Emilio Faulkner is a third year IR student in the Department of War Studies. Due to his Honduran heritage, he is motivated to take on the position of Latin America Editor for IR Today. He also believes Latin America is often understudied and disregarded in the study of IR. He is therefore excited to have the opportunity to fill this void and explore the region’s role in international affairs. As well as Latin America, his academic interests lie in the concepts of Grand Strategy, Statecraft and the recent re-emergence of major power rivalry on the global stage.
With Christmas celebrations out of the way and new year’s resolutions decided but likely already failed, IR Today is back in 2023. Yet, unlike us, politics, especially in Latin America, never stops. Even for a region constantly dominated by trouble and strife, the events of the last month and a half in Peru and Brazil have been profound, encapsulating the deep state of division and polarisation engulfing the entirety of Latin America today.
The region was thriving not long ago, experiencing in the early 2000s what many considered the “Latin American decade.” With the strengthening of local economies came the growth of democracy and a general sense of contentment and optimism for the future. But as the saying goes – ‘it’s the hope that kills you.’ Latin Americans enjoyed their period of growth and prosperity, but China’s slowing economy and the decline of the ‘commodity boom’, vital to Latin American success, pushed the region back into a period of hurt and suffering. Recessions were accompanied by the return of contempt for democracy and the rule of law, perpetuated by the sudden and deathly arrival of COVID-19. This has resulted in the proliferation of social tensions and unrest region-wide, triggering crises of a severity not long seen in the region.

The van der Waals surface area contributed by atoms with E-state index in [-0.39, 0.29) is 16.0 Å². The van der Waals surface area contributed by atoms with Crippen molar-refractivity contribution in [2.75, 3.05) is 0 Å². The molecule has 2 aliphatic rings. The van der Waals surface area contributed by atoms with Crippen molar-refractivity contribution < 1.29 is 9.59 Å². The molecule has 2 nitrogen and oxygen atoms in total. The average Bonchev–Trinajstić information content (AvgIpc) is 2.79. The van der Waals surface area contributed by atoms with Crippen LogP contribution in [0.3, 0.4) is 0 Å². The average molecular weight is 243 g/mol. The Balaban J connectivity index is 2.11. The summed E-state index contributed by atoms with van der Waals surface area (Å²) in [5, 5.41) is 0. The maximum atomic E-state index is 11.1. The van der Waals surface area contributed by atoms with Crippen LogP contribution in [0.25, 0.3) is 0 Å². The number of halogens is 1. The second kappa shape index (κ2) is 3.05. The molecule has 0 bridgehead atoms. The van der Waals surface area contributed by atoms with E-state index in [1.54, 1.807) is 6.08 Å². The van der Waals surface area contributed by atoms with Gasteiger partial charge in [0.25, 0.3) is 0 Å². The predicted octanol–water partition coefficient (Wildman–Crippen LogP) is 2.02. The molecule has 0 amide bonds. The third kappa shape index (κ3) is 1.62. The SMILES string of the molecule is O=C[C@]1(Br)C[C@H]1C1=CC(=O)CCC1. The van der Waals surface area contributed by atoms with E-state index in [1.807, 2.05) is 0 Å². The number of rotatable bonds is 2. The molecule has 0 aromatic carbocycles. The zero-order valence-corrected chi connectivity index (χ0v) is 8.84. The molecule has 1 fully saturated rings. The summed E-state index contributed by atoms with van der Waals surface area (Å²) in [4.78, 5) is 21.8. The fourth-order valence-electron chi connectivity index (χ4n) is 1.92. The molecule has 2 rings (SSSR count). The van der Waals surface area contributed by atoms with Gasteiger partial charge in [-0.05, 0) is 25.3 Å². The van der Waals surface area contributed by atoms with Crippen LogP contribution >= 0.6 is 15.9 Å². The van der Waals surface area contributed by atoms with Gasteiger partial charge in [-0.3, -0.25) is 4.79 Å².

The events in Peru from December into January are representative of these trends. A President attempting to illegally dissolve Congress to remain in power. A country which has had 6 Presidents in 5 years, with a Congress completely detached from its citizens. Another, newly-sworn in President Boluarte, heavily tied to her predecessor, without a mandate to rule and who refuses to trigger widely-called for early elections. A new President who has called and extended the state of emergency in Peru, set on maintaining power at any cost, even if it means sending 48 of those she is meant to represent to an undeserved, early grave.
Then, in January, with all eyes set on developments in Peru, in a Trump-inspired moment, Bolsonaro supporters stormed the Brazilian Congress in the capital of Brasilia. If the election in October between Lula and Bolsonaro already encapsulated the divide in not only Brazil, but also the rest of the Latin American region, this has taken it to another level. Protesting is, in theory, the right of all democratic citizens. Yet, storming Congress with the aim of forcefully overturning the result of a fair election with no evidence or even legitimate suspicion of fraudulent activity, is unfortunately a symbol of the waning state of democracy in the region today. Not inexistent, but very quickly unravelling at the seams.